Frequently Asked Questions
There is no question too big or too small for our veterinary team.
Questions? We’re here to help!
Here are some questions/answers that we are frequently asked. If you have additional questions that aren’t covered here, please feel free to give us a call at 703-956-6290.
What are the hospital hours?
Our hospital is open Monday through Thursday from 8:00 AM to 6:00 PM, Friday from 8:00 AM to 5:00 PM, and Saturday from 8:00 AM to 3:00 PM. We are closed on Sundays.
Do I need to have an appointment?
Yes, patients are seen by appointment and based on the doctors’ schedules.
What forms of payment do you accept?
We accept cash, check, MasterCard, Discover, and Visa.
Can I make payments?
Payment is required at the time of service.
At what age should I have my pet spayed or neutered?
Spaying or neutering can be done at approximately five to six months of age. Your pet is given an exam prior to surgery to help determine whether your pet is healthy enough to undergo the surgical procedure. Current vaccinations are required at the time of surgery. Also, a pre-anesthetic blood screen is recommended prior to undergoing anesthesia and surgery.
What is a pre-anesthetic blood screening?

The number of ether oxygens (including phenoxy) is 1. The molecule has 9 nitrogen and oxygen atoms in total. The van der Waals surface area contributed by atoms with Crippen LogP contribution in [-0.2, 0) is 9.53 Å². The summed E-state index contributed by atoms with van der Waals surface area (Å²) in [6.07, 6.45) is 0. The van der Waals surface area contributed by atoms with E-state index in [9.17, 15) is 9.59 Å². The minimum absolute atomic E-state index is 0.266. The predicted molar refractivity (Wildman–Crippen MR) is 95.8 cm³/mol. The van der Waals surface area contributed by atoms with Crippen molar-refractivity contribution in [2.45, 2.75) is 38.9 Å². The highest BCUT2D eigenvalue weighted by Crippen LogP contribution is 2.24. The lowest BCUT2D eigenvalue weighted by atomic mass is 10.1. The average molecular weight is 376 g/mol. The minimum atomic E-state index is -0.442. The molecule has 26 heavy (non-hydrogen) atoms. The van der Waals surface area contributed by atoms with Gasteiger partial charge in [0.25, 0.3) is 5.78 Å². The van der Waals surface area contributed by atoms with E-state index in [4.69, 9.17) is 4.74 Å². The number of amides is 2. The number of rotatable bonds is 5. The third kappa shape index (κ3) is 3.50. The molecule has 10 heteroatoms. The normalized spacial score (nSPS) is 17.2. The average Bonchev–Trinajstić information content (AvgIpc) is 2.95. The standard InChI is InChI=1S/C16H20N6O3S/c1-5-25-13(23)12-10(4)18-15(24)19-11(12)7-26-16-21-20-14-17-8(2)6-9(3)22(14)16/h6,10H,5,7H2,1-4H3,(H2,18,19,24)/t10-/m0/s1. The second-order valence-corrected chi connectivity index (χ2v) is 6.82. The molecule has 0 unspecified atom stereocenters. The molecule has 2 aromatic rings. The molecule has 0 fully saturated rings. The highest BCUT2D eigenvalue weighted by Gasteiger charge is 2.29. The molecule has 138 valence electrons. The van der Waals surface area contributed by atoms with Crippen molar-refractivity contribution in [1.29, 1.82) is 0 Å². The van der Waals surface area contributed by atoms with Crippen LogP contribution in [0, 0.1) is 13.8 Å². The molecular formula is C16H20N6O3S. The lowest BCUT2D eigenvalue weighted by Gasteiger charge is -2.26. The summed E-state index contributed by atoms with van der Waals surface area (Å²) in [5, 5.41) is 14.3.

This is a blood test that is run prior to surgery. It tests the organ functions, blood counts, and clotting function of your pet. The pre-anesthetic blood screening is done to assure safety during surgery and the ability to heal following surgery.
How long do the sutures stay in after my pet's surgery?
Procedures involving sutures require them to be removed in 14 days following the surgery.
Is it a good idea to let my pet have at least one litter?
No, there is no advantage to letting your pet have one litter. However, there are plenty of advantages to having your pet spayed or neutered. These advantages include:
- Decreasing the chances of breast tumors later in life
- Decreasing the chance of cystic ovaries and uterine infections later in life
- Decreasing the desire to roam the neighborhood
- Decreasing the incidence of prostate cancer later in life
- Helping prevent spraying and marking
- Decreasing the surplus of unwanted puppies and kittens
Do you board pets?
Not at this time.